Like Lawless and Pearson (2008), I exclude primary and general election candidates who are unopposed. Of the 17,639 primary candidates with CFscores, 7606 (43%) were unopposed; of the 12,632 general election candidates with CFscores, 916 were unopposed (7%). This figure is higher than the percentage of unopposed candidates in the full sample of 24,125 primary candidates (35%), because those with CFscores were more likely to run unopposed than those without CFscores (43% and 12%, respectively). Since the focus is on the interaction between candidate ideology and sex, the candidates with ideology scores are of primary interest here.
I also ran logistic regression models, and these results are presented in Table 5. I also present the most basic specification of the models with ideology, sex, the interaction term, and incumbent (Table 6). Lastly, I ran the models with primary and general election vote share as the dependent variable (Table 7), but I opted to focus on victory rates because they are of ultimate relevance for patterns of women’s representation. Across specifications, the results remain largely the same, and the interaction term does not reach conventional levels of significance. The sole exception is the general election model for Democrats in Table 7, but again, the size of the coefficient is small, and the overwhelming pattern indicates statistical and substantive insignificance across models.
It is possible that the pooled models mask variation over time and that sex and ideology were associated with victory rates in the 1980s and early 1990s. To examine this question, I ran separate models for each election year (see Lawless and Pearson 2008 and Frederick 2009 for similar empirical approaches). The results are presented in Fig. 6. In general, the relationship between ideology and election outcomes does not differ for men and women across this 30-year period.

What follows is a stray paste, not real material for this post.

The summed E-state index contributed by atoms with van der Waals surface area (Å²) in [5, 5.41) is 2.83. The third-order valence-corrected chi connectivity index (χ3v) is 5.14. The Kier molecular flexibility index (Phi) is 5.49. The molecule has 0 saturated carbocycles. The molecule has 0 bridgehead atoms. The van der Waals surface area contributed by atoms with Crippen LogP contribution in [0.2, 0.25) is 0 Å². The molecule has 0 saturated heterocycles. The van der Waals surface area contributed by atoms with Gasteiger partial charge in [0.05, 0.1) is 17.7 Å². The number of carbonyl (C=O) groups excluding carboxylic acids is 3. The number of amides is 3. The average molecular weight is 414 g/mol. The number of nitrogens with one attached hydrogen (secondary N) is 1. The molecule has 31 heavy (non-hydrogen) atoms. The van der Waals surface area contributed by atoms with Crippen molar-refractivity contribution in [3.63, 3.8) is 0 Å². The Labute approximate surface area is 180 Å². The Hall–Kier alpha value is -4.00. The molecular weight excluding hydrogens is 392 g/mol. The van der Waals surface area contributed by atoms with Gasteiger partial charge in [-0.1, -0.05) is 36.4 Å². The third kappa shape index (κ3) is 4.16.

All other variables are set at their mean or mode so these values are for non-incumbents.
Candidate quality has long been a key factor in congressional elections as well, but data limitations prevent its inclusion here. Pettigrew et al.’s (2014) dataset includes the previous political experience of primary candidates from 2000 to 2010, and this variable is correlated with campaign receipts at 0.60 and with incumbent at 0.82 so I am confident the models are capturing a key dimension of quality. Yet I also ran the models with this measure of candidate quality among non-incumbents from 2000 to 2010, and the interaction term is insignificant (see Table 8).
Male and female candidates were statistically indistinguishable in all five categories. The ideology category controls are not shown in Table 2, but the coefficients are not significant.
These values are calculated from the models in Table 1. Additional models that exclude the interaction term are provided in Tables 9 and 10. In the primary models, candidate sex is insignificant for Republicans but positive and significant for Democrats, with and without the inclusion of ideology. In the general election models, candidate sex is insignificant for Republicans but negative and significant for Democrats, with and without the inclusion of ideology.
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Previous versions of the article were presented at the annual meetings of the Midwest Political Science Association and the Southern Political Science Association. I am grateful to the Dirksen Congressional Center and the Political Parity Project for their support of the data collection. I thank Rosalyn Cooperman, Melissa Deckman, Chris Faricy, Shana Gadarian, Andy Hall, Katherine Michelmore, and three anonymous reviewers for their helpful feedback. I am grateful to Spencer Piston for his comments on multiple drafts of the article.